When a candidate does it in public, it violates the expected norms of politician behavior, and so some of us (especially reporters) will view it as an act of nearly superhuman “authenticity.” It seems far less spectacular, however, when you realize that McCain knows exactly what he’s doing, and he employs these kind of jokes with the precise intent of convincing us how authentic he is.
But what, in the end, does the town hall -- or the traditional debate, for that matter -- really tell us about a candidate? We can find out whether they have a familiarity with policy (something McCain seems to struggle with). There are occasional glimpses of their thinking on issues or philosophy. But mostly what we get is an extended view of what they want us to believe about them, and how good they are at conveying that impression.
Cynical though it might sound, this actually does serve a purpose. The signature moment of the 1992 campaign, for instance, was in a town hall-style debate, when a woman asked the candidates, “How has the national debt personally affected each of your lives?” George H.W. Bush struggled, sincerely but ineptly, to figure out what the hell she was talking about (he made the mistake of taking her question literally). When his turn came, Bill Clinton walked over to her, locked his eyes on hers, and said, “Tell me how it’s affected you again. You know people who’ve lost their jobs and lost their homes?” In the end, Clinton’s capacity for displaying empathy did offer a window into the kind of presidency he would have -- at least compared with the Republicans. Voters searching for someone who would feel their pain knew they had found their man.
But there is no guarantee that a town hall debate, or an ordinary debate, or anything that happens during the campaign, will actually predict what kind of president each of the candidates might turn out to be. Sometimes it happens, and sometimes it doesn’t -- on the trail in 2000, our current president showed himself to be a little dim and prone to oversimplifying the complex, but gave no hint of his penchant for believing that his plans for spreading catastrophe were nothing less than the will of God himself (read today, Bush’s paeans to his humility and bipartisan heart are enough to make you weep with despair).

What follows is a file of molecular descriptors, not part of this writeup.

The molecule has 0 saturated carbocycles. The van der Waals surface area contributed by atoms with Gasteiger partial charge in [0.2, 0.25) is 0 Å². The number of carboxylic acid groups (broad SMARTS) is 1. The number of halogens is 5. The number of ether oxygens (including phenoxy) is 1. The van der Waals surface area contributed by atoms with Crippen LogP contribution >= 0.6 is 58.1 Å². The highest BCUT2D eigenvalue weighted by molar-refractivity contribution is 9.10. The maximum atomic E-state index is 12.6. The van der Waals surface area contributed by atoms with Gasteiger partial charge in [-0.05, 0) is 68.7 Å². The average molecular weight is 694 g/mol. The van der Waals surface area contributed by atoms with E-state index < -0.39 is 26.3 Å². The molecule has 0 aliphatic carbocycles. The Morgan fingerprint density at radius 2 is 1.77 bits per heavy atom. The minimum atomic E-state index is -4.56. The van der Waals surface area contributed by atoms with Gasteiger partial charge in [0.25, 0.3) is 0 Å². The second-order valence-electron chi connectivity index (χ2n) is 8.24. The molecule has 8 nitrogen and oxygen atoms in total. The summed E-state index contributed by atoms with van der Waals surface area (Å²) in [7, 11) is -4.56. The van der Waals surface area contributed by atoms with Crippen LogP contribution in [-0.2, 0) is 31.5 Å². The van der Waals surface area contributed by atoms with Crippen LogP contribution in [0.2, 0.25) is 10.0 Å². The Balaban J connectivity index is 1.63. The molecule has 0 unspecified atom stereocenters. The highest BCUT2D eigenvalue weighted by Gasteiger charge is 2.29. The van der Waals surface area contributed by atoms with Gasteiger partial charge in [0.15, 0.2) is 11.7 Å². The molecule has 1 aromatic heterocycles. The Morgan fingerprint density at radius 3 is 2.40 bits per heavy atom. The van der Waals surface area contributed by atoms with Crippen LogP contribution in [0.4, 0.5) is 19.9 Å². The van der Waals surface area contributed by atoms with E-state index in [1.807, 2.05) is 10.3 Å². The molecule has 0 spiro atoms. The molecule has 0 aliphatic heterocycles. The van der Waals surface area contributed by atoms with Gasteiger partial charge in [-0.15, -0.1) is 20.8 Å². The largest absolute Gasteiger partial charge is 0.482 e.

The campaign will show us some things -- we will see the candidates suffering through crisis (even if it is only their campaign under threat, and not the nation), proving their stamina and persistence, enduring absurd rituals while pretending to have the time of their lives, and sewing together a pleasing persona for the press to pick over in an endless search for a misplaced stitch or a jagged crease.
But most of all, the candidates will talk. And though John McCain may prefer talking in a back-and-forth with voters, unless he plans to conscript citizens to participate in a daily White House town hall, his ability (or lack thereof) to give a good speech actually means a great deal to the potential success of a McCain presidency.
Giving speeches isn’t just something presidents do when they’re not doing the real work of running the country, it is one of the core duties of the president. In modern times, presidents give speeches nearly every day. The ability to move, inspire, comfort, and engage the public is one of the most valuable skills a president can have, and their speeches eventually become the touchstones of our historical memory. The Gettysburg Address, Roosevelt and Kennedy’s inaugurals, Reagan demanding that Gorbachev tear down the Berlin Wall -- speeches come to define the president. There is one president, on the other hand, who tried to persuade the public through repeated use of the town hall. His presidency has seven months to go.